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14 October 2021 - Session 3


The third event in the City-to-City Knowledge Exchange programme featured the following cities and projects:


The development of an integrated public transport system in Bandung shared common challenges and opportunities with the Transit-oriented Development Plan for Khlong Bang Luang Area, particularly in terms of how successful transport development integrates with the wider community and area. The inclusion of three projects from Bangkok promoted greater stakeholder engagement interaction between the three main stakeholders, exemplifying the importance of collaboration within cities.

Key Takeaways:

  • There is opportunity to link Bangkok’s multiple interventions more explicitly. There are clear synergies to leverage in data and urban planning with potential to overlap the use cases for data across interventions and have them contribute more than the sum of their parts.
  • Maintaining focus on how these interventions will drive impact and outcomes, and ultimately contribute to prosperity, is important, particularly in this later stage of their development.
  • With the more developed interventions there is an option for scalability, both across the city spatially, and within government with respect to its reach. Interventions do not have to be constrained by their initial mandate.
  • Cross-city learning, both within the programme and beyond it, can provide useful input. But this needs to be framed within the local legislature and context.
  • Prioritisation and sequencing of work is crucial. If the intervention tries to do everything, it has a higher chance of achieving little or nothing

Cities Contributors

Dr Riela Fiqrinah, Head of Section III, Infrastructure and Regional Development Planning, BAPPELITBANG, Indonesia

Riela Fiqrina is Head of Section III Infrastructure and Regional Development Planning at the Agency of Developmental Planning, Research and Development Bandung City Badan Perencanaan Pembangunan, Penelitian dan Pengembangan Kota Bandung (BAPPELITBANG Kota Bandung). She earned her Doctoral degree from the Faculty of Social Politics of the Padjajaran University Indonesia and her Advanced master's degree was in Environmental Science from the same university. Prior to her PhD, her undergraduate study was in Landscape Architecture.

Dr Nutchuda Mongkolchart, Computer Technical Officer, Bangkok Metropolitan Administration, Thailand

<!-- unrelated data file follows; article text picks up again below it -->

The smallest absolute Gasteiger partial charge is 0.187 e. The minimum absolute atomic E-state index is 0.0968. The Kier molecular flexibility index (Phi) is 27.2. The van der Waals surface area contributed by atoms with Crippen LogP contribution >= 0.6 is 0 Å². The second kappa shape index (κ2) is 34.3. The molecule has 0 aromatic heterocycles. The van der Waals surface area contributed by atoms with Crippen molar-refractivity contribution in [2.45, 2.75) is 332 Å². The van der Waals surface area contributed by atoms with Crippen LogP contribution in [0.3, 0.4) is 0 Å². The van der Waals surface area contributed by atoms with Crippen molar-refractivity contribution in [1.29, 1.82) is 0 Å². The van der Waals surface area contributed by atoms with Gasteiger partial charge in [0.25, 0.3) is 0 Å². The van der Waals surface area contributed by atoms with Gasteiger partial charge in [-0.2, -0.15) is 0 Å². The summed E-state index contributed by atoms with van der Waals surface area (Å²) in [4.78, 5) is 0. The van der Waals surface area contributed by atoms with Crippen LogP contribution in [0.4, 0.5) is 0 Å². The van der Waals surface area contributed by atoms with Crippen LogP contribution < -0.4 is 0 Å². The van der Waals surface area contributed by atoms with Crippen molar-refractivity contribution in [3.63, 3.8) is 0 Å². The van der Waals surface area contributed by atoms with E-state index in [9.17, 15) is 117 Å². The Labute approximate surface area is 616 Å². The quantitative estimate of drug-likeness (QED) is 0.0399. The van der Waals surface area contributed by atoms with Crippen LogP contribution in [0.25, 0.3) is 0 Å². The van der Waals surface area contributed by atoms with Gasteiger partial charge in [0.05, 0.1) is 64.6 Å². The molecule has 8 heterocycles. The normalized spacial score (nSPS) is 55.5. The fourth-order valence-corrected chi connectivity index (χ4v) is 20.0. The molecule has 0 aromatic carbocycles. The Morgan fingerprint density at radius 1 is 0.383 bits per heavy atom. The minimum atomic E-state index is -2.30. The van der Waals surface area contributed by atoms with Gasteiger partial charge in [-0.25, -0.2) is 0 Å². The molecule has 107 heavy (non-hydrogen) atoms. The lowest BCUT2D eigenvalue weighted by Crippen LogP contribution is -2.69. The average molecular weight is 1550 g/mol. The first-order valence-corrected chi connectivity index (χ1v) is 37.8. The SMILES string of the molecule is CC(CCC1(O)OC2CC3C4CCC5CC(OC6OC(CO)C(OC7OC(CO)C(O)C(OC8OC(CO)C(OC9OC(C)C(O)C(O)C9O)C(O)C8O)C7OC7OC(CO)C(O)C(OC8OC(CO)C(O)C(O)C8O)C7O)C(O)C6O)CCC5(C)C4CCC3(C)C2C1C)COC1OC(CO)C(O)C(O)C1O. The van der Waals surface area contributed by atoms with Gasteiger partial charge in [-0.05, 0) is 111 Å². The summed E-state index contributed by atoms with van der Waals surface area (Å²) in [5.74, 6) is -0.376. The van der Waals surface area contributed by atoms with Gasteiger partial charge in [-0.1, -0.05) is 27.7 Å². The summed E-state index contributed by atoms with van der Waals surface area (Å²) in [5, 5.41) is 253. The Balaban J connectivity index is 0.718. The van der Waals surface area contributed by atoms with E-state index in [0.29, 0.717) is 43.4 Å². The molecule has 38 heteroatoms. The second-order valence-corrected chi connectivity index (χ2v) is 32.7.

Nutchuda Mongkolchart is Computer Technical Officer at Geographic Information Division, Strategy and Evaluation Department, Bangkok Metropolitan Administration (BMA). She has worked for the BMA since 1994 as a Computer System Officer. She is involved in various major projects related to digital infrastructure for the BMA such as Database management for BMA. She is also a part of Computer and Information Technology. Committee whose roles are to identify and evaluate efficient and effective application of computer and information technology projects for the BMA. She specialises in programming, database managing, and data processing programmes. She is also a lecturer in Quantum GIS and Arc View.

Mr Arsa Sukkhang, Director of Drainage Information System Division, Drainage and Sewerage Department, Bangkok Metropolitan Administration, Thailand

Arsa Sukkhang is Director of Drainage Information System Division at Drainage and Sewerage Department, Bangkok Metropolitan Administration. He worked for the BMA since 1996 as an Electrical Engineer at Water Quality Management Office, Drainage and Sewerage Department. His role includes overseeing Bangkok Water Management Centre, which collects, analyses, monitors, controls, and manages water quality and flood information for the Bangkok Metropolitan Area, as well as providing geographic information system, management information system, and information technology system.

Ms. Piyanud Siri, Director, Urban Design and Development Division, Bangkok Metropolitan Administration, Thailand

Piyanud Siri is Director of Urban Design and Development Division at the City Planning and Urban Development Department in Bangkok Metropolitan Administration (BMA). She is responsible for creating an implementation plan for key areas in Bangkok by combining urban planning tools, urban design concepts and urban development program such as land readjustment and project management. She is experienced in formulating all Bangkok Comprehensive Plans on behalf of the local government and has been working for the BMA since 1998. She received a Masters degree in Urban and Regional Planning (MURP) from Chulalongkorn University, Bangkok, Thailand, in 1994.

Subject Matter Experts

Shahrukh Wani, Economist, International Growth Centre, UK